We expect companies to cooperate. We hope we don’t have to use the weapon”. This was the threat issued by Hasmukh Adhia, India’s revenue secretary (“GST: Hasmukh Adhia warns industry against hiking prices arbitrarily”, The Indian Express, 20 May). Adhia was demanding “cooperation” from corporate India on pricing of their goods and services after the implementation of goods and services tax (GST). In other words, he implied that the pricing of goods and services should be in compliance with the government’s expectations. If companies failed to comply, he warned that the government has a weapon to unleash on them—the “anti profiteering” clause. This new “weapon” in the arsenal of the Union government has been designed and launched as part of the GST Bill. The government can now create a new “Authority” which will decide whether businesses have reduced their prices “enough” when there is a reduction in the GST rate of a particular good or service. Click to read more
India moved a step closer to a new indirect tax system after the GST Council finalized tax rates last week in Srinagar. The best way to understand the grand federal bargain is to consider it a victory of immediate political concerns over the potential economic gains that could have been possible in the future. In other words, political optics have overpowered economic logic.
The tax rates that have been approved by the finance ministers in the GST Council are clearly a reflection of three political economy concerns. First, the impact of the new tax regime on the prices citizens will pay. Second, the impact on government budgets through changes in tax collections. Click to read more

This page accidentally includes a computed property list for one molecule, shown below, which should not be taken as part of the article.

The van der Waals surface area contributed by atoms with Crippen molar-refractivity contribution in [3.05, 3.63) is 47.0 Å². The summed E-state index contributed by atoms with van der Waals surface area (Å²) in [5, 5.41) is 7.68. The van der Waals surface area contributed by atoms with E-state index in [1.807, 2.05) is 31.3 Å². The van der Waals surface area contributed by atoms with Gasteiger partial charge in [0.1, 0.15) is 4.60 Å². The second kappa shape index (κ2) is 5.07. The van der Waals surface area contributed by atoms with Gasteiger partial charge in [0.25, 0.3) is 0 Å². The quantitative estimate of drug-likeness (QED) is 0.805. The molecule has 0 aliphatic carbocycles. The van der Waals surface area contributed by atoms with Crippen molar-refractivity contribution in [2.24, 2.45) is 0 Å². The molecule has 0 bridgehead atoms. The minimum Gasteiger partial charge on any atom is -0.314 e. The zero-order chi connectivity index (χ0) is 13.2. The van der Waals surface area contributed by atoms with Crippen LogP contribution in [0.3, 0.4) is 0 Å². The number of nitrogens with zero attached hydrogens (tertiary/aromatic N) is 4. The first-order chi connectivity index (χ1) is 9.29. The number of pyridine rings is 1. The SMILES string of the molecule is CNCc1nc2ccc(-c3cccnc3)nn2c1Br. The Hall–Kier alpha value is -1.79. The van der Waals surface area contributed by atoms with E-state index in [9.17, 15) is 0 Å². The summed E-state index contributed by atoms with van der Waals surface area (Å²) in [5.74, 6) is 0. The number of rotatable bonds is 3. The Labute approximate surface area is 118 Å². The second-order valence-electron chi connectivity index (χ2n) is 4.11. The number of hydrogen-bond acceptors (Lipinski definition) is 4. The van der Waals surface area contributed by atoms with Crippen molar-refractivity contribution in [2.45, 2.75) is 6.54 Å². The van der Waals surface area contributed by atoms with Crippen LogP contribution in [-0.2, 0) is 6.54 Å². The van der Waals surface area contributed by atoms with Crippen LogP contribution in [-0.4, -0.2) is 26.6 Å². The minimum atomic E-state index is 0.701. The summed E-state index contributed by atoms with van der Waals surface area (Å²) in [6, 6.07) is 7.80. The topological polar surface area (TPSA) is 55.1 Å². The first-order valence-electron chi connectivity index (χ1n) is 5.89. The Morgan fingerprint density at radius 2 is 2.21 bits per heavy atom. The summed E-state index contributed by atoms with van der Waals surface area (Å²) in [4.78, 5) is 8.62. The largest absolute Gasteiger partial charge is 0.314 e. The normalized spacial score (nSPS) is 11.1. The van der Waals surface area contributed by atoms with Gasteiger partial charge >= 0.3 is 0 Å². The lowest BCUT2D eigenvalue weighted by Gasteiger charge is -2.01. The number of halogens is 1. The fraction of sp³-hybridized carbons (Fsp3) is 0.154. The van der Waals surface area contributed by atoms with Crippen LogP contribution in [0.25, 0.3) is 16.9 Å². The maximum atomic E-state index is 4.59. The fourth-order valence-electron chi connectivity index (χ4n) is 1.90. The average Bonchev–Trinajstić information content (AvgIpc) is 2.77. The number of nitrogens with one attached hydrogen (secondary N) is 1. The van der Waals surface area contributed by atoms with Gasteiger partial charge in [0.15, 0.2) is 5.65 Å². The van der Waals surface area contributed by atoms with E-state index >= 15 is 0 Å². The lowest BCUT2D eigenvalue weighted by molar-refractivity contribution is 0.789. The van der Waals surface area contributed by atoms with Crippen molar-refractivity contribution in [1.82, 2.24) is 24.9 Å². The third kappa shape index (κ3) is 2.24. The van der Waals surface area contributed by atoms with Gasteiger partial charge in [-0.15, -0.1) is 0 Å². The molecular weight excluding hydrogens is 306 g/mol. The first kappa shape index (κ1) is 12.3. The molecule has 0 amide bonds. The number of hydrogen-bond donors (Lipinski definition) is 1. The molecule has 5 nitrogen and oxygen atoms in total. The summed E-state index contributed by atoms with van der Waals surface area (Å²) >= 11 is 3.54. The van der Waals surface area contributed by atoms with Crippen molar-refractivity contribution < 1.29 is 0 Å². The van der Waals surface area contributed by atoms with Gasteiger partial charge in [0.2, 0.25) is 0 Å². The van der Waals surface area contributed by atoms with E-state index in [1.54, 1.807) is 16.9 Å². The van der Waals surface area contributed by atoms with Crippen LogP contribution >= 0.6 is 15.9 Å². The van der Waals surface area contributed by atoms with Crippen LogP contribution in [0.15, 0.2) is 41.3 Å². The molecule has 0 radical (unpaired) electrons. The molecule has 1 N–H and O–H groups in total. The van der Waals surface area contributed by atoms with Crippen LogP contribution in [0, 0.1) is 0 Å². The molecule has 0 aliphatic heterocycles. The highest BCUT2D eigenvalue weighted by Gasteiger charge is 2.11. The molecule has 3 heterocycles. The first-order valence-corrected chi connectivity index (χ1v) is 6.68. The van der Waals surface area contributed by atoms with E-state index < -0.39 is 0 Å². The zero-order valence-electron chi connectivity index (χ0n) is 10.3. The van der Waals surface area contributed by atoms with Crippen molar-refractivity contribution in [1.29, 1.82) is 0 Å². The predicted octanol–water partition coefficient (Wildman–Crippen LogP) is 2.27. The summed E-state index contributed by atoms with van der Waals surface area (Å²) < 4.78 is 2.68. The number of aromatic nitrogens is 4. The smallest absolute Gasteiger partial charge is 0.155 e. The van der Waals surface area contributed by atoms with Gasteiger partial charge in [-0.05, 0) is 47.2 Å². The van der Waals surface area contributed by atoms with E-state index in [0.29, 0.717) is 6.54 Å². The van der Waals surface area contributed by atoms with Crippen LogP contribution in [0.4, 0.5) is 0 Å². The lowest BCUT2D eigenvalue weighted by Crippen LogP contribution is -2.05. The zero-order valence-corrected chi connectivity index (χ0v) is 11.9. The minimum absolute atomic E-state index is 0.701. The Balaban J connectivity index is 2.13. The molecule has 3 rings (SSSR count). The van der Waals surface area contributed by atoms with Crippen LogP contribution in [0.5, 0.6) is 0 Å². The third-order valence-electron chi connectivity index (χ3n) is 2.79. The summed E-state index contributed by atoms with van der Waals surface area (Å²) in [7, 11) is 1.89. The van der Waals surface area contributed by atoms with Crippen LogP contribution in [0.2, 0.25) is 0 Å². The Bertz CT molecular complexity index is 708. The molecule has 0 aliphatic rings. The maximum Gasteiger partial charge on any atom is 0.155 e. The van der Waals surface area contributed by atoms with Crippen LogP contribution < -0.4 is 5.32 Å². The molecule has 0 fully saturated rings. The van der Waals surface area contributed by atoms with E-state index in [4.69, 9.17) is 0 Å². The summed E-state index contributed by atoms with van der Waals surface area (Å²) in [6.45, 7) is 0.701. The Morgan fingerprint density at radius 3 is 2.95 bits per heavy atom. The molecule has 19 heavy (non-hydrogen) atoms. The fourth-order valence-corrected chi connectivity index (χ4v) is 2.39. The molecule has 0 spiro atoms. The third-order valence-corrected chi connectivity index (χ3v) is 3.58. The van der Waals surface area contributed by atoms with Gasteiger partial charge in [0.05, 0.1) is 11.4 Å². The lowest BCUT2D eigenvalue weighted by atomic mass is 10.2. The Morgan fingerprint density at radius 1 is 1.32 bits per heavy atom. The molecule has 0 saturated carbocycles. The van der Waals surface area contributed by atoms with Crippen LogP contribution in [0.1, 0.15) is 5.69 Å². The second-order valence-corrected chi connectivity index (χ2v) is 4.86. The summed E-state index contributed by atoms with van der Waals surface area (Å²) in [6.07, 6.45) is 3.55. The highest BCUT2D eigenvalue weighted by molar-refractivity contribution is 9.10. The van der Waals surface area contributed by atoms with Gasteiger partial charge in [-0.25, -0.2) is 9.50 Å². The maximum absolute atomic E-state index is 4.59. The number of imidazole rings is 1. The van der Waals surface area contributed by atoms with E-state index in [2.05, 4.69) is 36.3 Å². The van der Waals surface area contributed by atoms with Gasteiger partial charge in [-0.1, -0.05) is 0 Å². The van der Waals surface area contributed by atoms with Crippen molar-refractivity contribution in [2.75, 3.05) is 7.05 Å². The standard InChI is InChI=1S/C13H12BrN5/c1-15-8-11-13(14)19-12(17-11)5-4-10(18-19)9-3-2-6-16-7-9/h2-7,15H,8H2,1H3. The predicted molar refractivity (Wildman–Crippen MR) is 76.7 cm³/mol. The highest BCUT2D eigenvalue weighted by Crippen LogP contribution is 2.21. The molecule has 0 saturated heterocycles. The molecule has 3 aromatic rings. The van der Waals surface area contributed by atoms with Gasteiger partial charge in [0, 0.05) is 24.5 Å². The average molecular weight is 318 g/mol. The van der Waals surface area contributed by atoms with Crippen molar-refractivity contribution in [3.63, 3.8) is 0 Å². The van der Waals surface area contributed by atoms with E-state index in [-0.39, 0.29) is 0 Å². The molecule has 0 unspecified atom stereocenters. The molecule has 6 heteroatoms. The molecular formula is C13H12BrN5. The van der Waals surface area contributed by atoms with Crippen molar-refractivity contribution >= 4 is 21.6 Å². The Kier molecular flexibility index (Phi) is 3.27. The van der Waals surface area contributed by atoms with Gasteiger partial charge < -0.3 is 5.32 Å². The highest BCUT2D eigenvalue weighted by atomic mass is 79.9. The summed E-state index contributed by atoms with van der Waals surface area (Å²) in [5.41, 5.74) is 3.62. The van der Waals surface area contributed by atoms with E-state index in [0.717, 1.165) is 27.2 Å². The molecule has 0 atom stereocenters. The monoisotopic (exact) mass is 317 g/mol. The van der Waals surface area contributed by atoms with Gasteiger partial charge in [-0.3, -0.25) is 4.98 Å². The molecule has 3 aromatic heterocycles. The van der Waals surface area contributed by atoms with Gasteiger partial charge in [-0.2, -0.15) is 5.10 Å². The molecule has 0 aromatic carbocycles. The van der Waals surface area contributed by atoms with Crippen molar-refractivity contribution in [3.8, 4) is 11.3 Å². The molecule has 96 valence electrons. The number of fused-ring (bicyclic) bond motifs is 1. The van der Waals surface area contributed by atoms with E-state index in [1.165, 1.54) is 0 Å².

Liquor has been kept outside the goods and services tax (GST) for now as it requires a constitutional amendment to bring it under the ambit of the new tax regime. However, there are expectations that the decision can impact the sector negatively.
Share prices of liquor companies have already plunged up to 6 per cent in the past four sessions with IFB Agro Industries falling the most at 6.4 per cent, followed by Global Spirits (down 5 per cent), Ravikumar Distillaries (down 5 per cent), United Breweries (down 5 per cent), Mount Shivalik (down 2.5 per cent) and Winsome Breweries (down 1.40 per cent). Click to read more
Tax officials have worked out an elaborate preparedness plan to ensure that Goods and Services Tax’s (GST) rollout does not run into unforeseen glitches, amid signs of nervousness among businesses as India readies to implement its most ambitious reform initiative from July 1.
Between the last week of May and third week of June, the CBEC will be holding close to 400 trade awareness and GST outreach programmes across the country. Click to read more
Over the last two months, the centre and over 15 states have passed laws to levy the Goods and Services Tax (GST). Under these laws, tax rates recommended by the GST Council will be notified by the government. The Council met in Srinagar last week to approve rates for various items. Following this decision, the government has indicated that it may invoke provisions under the GST laws to monitor prices of goods and services. This will be done by setting up an anti-profiteering authority to ensure that reduction in tax rates under GST results in a fall in prices of goods and services. In this context, we look at the rates approved by the GST Council, and the role of the proposed authority to ensure that prices of various items do not increase under GST. Click to read more